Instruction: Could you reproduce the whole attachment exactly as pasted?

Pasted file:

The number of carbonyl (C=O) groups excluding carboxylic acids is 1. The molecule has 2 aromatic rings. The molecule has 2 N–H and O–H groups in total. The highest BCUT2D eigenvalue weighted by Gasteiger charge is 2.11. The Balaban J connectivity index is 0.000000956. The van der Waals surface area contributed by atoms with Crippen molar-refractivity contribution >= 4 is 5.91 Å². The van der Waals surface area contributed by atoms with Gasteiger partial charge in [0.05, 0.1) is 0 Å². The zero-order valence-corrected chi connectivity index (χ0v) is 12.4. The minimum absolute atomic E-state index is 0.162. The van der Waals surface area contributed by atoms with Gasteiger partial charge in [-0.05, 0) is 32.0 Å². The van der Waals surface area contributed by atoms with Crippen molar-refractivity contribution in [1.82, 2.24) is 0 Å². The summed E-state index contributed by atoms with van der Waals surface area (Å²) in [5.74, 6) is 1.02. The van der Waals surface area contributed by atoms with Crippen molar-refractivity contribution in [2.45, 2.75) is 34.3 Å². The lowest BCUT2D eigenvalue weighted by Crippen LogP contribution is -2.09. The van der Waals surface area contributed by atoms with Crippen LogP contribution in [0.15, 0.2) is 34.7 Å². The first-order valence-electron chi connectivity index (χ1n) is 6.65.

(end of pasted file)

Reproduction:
The number of carbonyl (C=O) groups excluding carboxylic acids is 1. The molecule has 2 aromatic rings. The molecule has 2 N–H and O–H groups in total. The highest BCUT2D eigenvalue weighted by Gasteiger charge is 2.11. The Balaban J connectivity index is 0.000000956. The van der Waals surface area contributed by atoms with Crippen molar-refractivity contribution >= 4 is 5.91 Å². The van der Waals surface area contributed by atoms with Gasteiger partial charge in [0.05, 0.1) is 0 Å². The zero-order valence-corrected chi connectivity index (χ0v) is 12.4. The minimum absolute atomic E-state index is 0.162. The van der Waals surface area contributed by atoms with Gasteiger partial charge in [-0.05, 0) is 32.0 Å². The van der Waals surface area contributed by atoms with Crippen molar-refractivity contribution in [1.82, 2.24) is 0 Å². The summed E-state index contributed by atoms with van der Waals surface area (Å²) in [5.74, 6) is 1.02. The van der Waals surface area contributed by atoms with Crippen molar-refractivity contribution in [2.45, 2.75) is 34.3 Å². The lowest BCUT2D eigenvalue weighted by Crippen LogP contribution is -2.09. The van der Waals surface area contributed by atoms with Crippen LogP contribution in [0.15, 0.2) is 34.7 Å². The first-order valence-electron chi connectivity index (χ1n) is 6.65.